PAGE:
The issue of driving a car on Shabbat provides a fascinating insight into the question of changing and updating Jewish law. Although Orthodox rabbis acknowledge that many people violate the laws of Shabbat by driving anyway, they could find no text or loophole to permit driving on Shabbat. In fact, they found cogent textual support for the opposite conclusion. The Torah, in Leviticus 19:30, clearly states that even building the Holy Temple in Jerusalem is forbidden on Shabbat, so how can one justify driving to a shul in Syosset on Shabbat? There simply is no textual wiggle-room whatsoever!

Why then do some laws have textual nuances and loopholes while others do not? Apparently, there are, at times, benefits to the lack of loopholes. So, for instance, as a result of the decision that driving on Shabbat was prohibited, Orthodox and Traditional Jews were forced to reside within walking distance of a synagogue, limiting them to live in more concentrated Jewish neighborhoods. It’s as if the Al-mighty, in His ultimate wisdom, realized that intensive Jewish communities are, in most instances, crucial for those who wish to maintain a viable commitment to Jewish life.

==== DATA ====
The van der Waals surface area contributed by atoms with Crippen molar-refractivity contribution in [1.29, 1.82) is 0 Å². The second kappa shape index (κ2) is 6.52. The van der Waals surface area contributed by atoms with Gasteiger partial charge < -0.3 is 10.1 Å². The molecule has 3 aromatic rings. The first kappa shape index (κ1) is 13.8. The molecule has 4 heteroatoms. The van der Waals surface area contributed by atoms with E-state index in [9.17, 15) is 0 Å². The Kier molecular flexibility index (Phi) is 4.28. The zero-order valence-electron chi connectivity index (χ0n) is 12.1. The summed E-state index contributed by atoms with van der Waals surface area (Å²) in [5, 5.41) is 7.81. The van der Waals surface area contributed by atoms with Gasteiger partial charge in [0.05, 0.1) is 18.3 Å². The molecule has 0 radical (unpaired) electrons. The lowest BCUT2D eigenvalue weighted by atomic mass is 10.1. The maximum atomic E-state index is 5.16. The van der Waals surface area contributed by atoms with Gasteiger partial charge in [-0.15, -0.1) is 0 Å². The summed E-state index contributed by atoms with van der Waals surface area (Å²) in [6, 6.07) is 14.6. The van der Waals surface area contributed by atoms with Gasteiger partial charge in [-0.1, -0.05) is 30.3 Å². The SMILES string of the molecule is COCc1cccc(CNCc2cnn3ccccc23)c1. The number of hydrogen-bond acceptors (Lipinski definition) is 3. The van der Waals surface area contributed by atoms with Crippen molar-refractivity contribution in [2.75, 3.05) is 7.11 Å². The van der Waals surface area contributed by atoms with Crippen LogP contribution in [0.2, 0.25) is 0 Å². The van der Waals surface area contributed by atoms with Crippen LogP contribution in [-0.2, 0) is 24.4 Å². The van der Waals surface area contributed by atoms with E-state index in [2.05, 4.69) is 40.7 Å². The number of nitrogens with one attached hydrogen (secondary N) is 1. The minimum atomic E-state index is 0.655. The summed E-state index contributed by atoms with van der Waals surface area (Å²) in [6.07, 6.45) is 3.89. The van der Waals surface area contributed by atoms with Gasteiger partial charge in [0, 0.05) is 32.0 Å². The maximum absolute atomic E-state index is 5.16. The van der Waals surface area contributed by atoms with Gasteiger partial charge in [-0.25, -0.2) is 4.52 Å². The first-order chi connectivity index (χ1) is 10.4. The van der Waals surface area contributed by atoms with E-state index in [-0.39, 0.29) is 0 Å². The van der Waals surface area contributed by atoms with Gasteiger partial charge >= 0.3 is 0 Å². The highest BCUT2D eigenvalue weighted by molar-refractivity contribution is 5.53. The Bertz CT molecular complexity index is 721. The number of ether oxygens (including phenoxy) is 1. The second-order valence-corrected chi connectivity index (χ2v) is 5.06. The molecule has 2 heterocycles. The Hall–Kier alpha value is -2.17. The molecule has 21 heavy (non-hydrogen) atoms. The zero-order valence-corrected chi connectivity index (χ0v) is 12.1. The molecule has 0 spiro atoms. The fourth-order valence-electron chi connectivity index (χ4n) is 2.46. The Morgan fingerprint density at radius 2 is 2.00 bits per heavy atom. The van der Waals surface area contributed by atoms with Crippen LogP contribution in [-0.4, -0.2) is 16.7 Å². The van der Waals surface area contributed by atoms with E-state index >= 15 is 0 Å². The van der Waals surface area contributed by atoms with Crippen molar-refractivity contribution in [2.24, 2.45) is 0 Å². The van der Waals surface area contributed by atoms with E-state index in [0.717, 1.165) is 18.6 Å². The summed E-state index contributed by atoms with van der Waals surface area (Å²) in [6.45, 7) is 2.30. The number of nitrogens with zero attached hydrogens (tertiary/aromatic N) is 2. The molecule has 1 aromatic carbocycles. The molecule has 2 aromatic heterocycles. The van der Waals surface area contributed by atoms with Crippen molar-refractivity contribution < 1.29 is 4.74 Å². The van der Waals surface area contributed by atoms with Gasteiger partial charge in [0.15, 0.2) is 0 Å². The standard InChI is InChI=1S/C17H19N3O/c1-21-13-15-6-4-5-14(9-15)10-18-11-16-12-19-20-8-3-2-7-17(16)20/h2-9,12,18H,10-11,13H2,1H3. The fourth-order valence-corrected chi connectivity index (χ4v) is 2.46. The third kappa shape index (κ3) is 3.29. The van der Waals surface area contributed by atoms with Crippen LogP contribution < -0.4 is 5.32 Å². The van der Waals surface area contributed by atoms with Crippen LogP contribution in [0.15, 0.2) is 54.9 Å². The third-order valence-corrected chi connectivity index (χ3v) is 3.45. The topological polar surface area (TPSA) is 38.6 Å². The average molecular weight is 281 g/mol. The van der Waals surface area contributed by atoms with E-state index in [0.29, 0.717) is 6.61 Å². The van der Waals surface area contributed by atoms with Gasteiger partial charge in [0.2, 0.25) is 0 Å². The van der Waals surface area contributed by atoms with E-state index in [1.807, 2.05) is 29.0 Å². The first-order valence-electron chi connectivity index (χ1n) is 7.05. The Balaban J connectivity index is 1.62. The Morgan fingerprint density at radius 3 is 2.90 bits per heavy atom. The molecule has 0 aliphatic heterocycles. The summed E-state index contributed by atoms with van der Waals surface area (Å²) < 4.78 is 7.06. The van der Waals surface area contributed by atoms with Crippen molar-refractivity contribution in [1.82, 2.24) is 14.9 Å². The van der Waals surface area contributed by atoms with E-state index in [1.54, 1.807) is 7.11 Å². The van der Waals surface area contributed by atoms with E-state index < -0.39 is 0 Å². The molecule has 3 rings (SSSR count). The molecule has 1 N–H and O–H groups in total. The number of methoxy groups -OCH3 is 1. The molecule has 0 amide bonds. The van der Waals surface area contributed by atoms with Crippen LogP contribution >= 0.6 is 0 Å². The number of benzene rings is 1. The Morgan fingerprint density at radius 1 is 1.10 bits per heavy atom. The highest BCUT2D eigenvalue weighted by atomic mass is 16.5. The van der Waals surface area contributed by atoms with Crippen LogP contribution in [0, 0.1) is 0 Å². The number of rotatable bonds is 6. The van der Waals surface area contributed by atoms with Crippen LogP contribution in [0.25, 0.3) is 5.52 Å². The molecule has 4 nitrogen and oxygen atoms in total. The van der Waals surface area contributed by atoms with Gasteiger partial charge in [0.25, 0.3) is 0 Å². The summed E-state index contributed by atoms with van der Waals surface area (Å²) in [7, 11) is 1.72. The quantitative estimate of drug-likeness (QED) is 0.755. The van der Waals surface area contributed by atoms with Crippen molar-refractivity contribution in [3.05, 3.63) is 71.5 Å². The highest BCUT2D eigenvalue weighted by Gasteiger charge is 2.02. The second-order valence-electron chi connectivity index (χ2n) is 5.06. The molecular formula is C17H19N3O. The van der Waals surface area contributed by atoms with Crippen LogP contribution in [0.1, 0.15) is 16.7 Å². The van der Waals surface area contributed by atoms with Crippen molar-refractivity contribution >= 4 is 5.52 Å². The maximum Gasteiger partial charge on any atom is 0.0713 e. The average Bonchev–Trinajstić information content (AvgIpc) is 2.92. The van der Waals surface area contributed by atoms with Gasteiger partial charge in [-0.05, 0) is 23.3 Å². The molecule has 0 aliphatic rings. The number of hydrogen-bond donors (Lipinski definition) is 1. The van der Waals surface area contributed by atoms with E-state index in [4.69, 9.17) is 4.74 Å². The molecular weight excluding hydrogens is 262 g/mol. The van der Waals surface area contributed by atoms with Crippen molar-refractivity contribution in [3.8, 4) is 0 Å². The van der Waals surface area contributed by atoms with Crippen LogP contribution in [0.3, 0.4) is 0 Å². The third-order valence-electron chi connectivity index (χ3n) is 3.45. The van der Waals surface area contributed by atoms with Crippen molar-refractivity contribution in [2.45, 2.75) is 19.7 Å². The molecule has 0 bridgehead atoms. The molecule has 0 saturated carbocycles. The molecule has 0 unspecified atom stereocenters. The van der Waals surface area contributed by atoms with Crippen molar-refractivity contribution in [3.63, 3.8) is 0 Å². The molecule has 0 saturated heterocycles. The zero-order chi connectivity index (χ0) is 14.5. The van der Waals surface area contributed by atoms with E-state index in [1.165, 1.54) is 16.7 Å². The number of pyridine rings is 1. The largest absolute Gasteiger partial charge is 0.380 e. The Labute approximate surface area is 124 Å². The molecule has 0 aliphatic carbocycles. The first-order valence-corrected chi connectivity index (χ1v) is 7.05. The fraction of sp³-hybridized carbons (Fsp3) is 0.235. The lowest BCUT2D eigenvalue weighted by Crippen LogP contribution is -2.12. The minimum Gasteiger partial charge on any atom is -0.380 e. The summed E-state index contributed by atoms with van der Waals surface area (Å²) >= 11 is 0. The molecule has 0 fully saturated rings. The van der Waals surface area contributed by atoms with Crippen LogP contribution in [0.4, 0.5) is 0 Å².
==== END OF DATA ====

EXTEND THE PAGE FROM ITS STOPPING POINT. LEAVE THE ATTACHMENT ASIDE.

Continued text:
Clearly, the Al-mighty seems to know what He is doing. And, yet, despite valid legal loopholes, it is critical that we understand that Jews not become comfortable with these compromises, but instead continue to aspire to become utopian in their practices and behavior.

And so, even where there are loopholes, Jews must aspire to forgive all debts in the seventh year, to clear out all chametz before Passover, and to live exalted, even though not-yet, utopian lives.

May you be blessed.